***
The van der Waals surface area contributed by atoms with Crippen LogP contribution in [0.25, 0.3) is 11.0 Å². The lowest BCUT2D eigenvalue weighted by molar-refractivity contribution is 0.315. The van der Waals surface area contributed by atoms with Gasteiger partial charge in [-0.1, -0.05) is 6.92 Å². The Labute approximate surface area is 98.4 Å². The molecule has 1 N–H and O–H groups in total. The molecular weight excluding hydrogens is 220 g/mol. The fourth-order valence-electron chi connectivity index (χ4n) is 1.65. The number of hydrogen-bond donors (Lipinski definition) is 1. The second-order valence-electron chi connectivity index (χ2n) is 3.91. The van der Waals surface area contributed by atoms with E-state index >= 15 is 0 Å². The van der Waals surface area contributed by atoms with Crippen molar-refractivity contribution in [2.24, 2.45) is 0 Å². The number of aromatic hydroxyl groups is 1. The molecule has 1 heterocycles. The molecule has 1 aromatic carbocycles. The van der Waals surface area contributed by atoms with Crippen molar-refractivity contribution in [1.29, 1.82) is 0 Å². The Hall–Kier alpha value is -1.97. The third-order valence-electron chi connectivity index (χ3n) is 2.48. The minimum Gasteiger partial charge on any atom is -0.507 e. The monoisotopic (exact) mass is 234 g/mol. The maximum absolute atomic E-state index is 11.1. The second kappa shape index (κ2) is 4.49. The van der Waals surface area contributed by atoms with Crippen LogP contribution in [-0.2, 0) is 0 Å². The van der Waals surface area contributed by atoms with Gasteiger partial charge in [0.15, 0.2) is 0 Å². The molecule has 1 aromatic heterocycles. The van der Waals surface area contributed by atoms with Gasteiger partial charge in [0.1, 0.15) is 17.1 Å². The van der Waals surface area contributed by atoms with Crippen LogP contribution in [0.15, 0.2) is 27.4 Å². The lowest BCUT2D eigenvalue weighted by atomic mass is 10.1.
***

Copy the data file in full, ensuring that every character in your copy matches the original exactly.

The van der Waals surface area contributed by atoms with Crippen LogP contribution in [0.25, 0.3) is 11.0 Å². The lowest BCUT2D eigenvalue weighted by molar-refractivity contribution is 0.315. The van der Waals surface area contributed by atoms with Gasteiger partial charge in [-0.1, -0.05) is 6.92 Å². The Labute approximate surface area is 98.4 Å². The molecule has 1 N–H and O–H groups in total. The molecular weight excluding hydrogens is 220 g/mol. The fourth-order valence-electron chi connectivity index (χ4n) is 1.65. The number of hydrogen-bond donors (Lipinski definition) is 1. The second-order valence-electron chi connectivity index (χ2n) is 3.91. The van der Waals surface area contributed by atoms with E-state index >= 15 is 0 Å². The van der Waals surface area contributed by atoms with Crippen molar-refractivity contribution in [2.24, 2.45) is 0 Å². The number of aromatic hydroxyl groups is 1. The molecule has 1 heterocycles. The molecule has 1 aromatic carbocycles. The van der Waals surface area contributed by atoms with Crippen molar-refractivity contribution in [1.29, 1.82) is 0 Å². The Hall–Kier alpha value is -1.97. The third-order valence-electron chi connectivity index (χ3n) is 2.48. The minimum Gasteiger partial charge on any atom is -0.507 e. The monoisotopic (exact) mass is 234 g/mol. The maximum absolute atomic E-state index is 11.1. The second kappa shape index (κ2) is 4.49. The van der Waals surface area contributed by atoms with Crippen LogP contribution in [-0.2, 0) is 0 Å². The van der Waals surface area contributed by atoms with Gasteiger partial charge in [0.15, 0.2) is 0 Å². The molecule has 1 aromatic heterocycles. The van der Waals surface area contributed by atoms with Gasteiger partial charge in [0.1, 0.15) is 17.1 Å². The van der Waals surface area contributed by atoms with Crippen LogP contribution in [0.15, 0.2) is 27.4 Å². The lowest BCUT2D eigenvalue weighted by atomic mass is 10.1.